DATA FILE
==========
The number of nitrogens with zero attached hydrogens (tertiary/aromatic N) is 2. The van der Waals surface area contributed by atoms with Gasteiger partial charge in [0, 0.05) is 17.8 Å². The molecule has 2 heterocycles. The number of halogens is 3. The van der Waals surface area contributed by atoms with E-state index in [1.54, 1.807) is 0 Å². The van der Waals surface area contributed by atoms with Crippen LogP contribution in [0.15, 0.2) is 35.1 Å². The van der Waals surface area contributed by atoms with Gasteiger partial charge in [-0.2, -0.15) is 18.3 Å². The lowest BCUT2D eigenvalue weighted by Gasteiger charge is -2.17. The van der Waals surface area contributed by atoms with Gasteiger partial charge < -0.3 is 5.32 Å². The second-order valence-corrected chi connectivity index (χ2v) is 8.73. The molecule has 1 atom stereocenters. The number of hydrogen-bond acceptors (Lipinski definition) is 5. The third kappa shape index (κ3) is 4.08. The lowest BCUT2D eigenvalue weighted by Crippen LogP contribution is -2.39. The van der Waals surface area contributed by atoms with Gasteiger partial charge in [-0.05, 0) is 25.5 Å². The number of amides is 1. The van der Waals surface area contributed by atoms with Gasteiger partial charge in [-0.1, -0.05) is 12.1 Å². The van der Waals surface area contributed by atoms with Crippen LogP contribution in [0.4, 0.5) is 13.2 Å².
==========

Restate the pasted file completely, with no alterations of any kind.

The number of nitrogens with zero attached hydrogens (tertiary/aromatic N) is 2. The van der Waals surface area contributed by atoms with Gasteiger partial charge in [0, 0.05) is 17.8 Å². The molecule has 2 heterocycles. The number of halogens is 3. The van der Waals surface area contributed by atoms with E-state index in [1.54, 1.807) is 0 Å². The van der Waals surface area contributed by atoms with Crippen LogP contribution in [0.15, 0.2) is 35.1 Å². The van der Waals surface area contributed by atoms with Gasteiger partial charge in [-0.2, -0.15) is 18.3 Å². The lowest BCUT2D eigenvalue weighted by Gasteiger charge is -2.17. The van der Waals surface area contributed by atoms with Gasteiger partial charge < -0.3 is 5.32 Å². The second-order valence-corrected chi connectivity index (χ2v) is 8.73. The molecule has 1 atom stereocenters. The number of hydrogen-bond acceptors (Lipinski definition) is 5. The third kappa shape index (κ3) is 4.08. The lowest BCUT2D eigenvalue weighted by Crippen LogP contribution is -2.39. The van der Waals surface area contributed by atoms with Gasteiger partial charge in [-0.05, 0) is 25.5 Å². The number of amides is 1. The van der Waals surface area contributed by atoms with Gasteiger partial charge in [-0.1, -0.05) is 12.1 Å². The van der Waals surface area contributed by atoms with Crippen LogP contribution in [0.4, 0.5) is 13.2 Å².